…I’m unfamiliar with most of the books you mentioned, but I wonder if there’s a difference between YA books that have some fantastical elements but are marketed as mainstream fiction (and it seems to me this tradition goes back to stuff like Freaky Friday and Mary Poppins and George MacDonald (though that’s pre-fantasy-as-a-genre)) and YA books that are firmly established in the sf genre and traditions (as it seems to me that a lot of the new stuff I hear about is — Scott Westerfeld, Justine Larbalestier, Nnedi Okorafor, Sarah Prineas, Greg Van Eekhout, etc — as well as plenty of older stuff, of course, of the sort I mentioned in this entry).

    Maybe this distinction is only in my head. But if I had to guess with no data, I would guess that the latter sorts of books would be more likely to lead to adult interest in sf.

  3. Vardibidian

    Yeah, that conflation is a Good Thing; I included some Middle Grade in my list as well.

    I think there seems to be an important distinction between YA/SF books that specfic readers hear about and YA/SF books that YA readers hear about. Well, with substantial overlap in the case of really well-known stuff, but some of (most of) my list were nominated for awards in the YA field. These are books that librarians are giving kids. Now, are they marketed as specfic? Mostly, they are marketed as fantasy (go in to a Teen Room and look for dragons) which fits in just fine with grupp fantasy marketing, which is also for teens, mostly (again, with lots of stuff that isn’t).

    I do think you are right that at this point an actual Young Adult (by which I mean an older child) would find Westerfield and Larbalestier more of a gateway into grupp specfic, but that may be because those readers will find the writers on-line and find recommendations, what with them being tied in to the community, as opposed to it being the books or the marketing. Just guessing, no data, as with you. On the other hand, I could easily see a trail from, oh, Donna Jo Napoli’s historical reinterpretations of fairy tales to Ella Enchanted to The Goose Girl, to something more like Dragon Slippers, and then to His Majesty’s Dragon. You know? Or from Inkheart to Dragon Rider to The Hobbit?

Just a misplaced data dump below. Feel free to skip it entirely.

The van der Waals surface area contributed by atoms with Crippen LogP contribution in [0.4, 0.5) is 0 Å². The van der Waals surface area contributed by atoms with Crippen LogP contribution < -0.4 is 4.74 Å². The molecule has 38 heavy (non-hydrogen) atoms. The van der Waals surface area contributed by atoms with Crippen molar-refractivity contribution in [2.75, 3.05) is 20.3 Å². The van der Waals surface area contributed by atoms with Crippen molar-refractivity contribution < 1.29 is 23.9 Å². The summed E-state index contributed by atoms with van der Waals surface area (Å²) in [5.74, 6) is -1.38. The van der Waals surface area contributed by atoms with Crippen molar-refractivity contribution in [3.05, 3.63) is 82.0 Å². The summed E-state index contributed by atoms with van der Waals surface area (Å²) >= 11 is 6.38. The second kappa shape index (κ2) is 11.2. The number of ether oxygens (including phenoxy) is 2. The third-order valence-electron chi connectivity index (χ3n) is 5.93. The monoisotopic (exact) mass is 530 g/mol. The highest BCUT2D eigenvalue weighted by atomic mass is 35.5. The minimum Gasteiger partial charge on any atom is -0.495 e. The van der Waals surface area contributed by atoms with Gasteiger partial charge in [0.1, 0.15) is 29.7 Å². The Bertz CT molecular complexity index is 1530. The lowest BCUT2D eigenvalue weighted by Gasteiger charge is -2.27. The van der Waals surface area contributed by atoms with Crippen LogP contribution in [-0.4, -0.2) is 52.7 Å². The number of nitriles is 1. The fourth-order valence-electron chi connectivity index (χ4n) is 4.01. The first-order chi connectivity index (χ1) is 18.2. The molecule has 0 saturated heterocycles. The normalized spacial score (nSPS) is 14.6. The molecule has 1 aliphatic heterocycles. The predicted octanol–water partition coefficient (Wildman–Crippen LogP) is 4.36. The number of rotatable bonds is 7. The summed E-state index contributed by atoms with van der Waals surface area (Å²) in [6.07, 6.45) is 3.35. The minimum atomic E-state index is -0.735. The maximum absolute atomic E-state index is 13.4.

I think the real question is whether kids go from The Magic Treehouse to American Girl and from The Time Warp Trio to Matt Christopher, or whether they stick with the fantasy element at that age. Or of course whether they keep reading at all, but that is a different topic. If they are reading YA/SF, whether it’s Justine Larbalestier or Nancy Farmer (both good, I prefer Nancy Farmer), they are likely in for a lifetime of reading.

    Going back, by the way, to your comparison with yesteryear, it does make a difference that there was an awful lot of grupp specfic that was perfectly suited to teenage boys; I read Asimov and Herbert and Clarke and Pohl back when I was a teen or pre-teen. I don’t know if teens would like Stross and Sawyer and McDonald so much (pulling names out of a hat). On the other hand, there are Bujold and Scalzi and Novik, who I wouldn’t think stop at thirteen at all, and of course nobody is stopping them from reading Dune.


  4. Niall

    “Will they be looking for other kinds of sf than what’s currently being written?”

    From Nick Hubble’s review of the Routledge Companion to sf:

    “Joe Sutliff Sanders’s discussion of “Young Adult sf,” […] should at least be praised for following his argument through to its logical end point. Writing about a New York Review of Science Fiction article, in which Farah Mendlesohn complains about the tendency of YASF to turn inward and so close down the universe for children, he concludes: “Indeed, the mission of YASF might be so different from the mission of sf that there is no reconciling the two” (p. 448).”

    From a brief skim, it looks like Farah’s new book, The Inter-Galactic Playground, develops her thoughts on this topic further.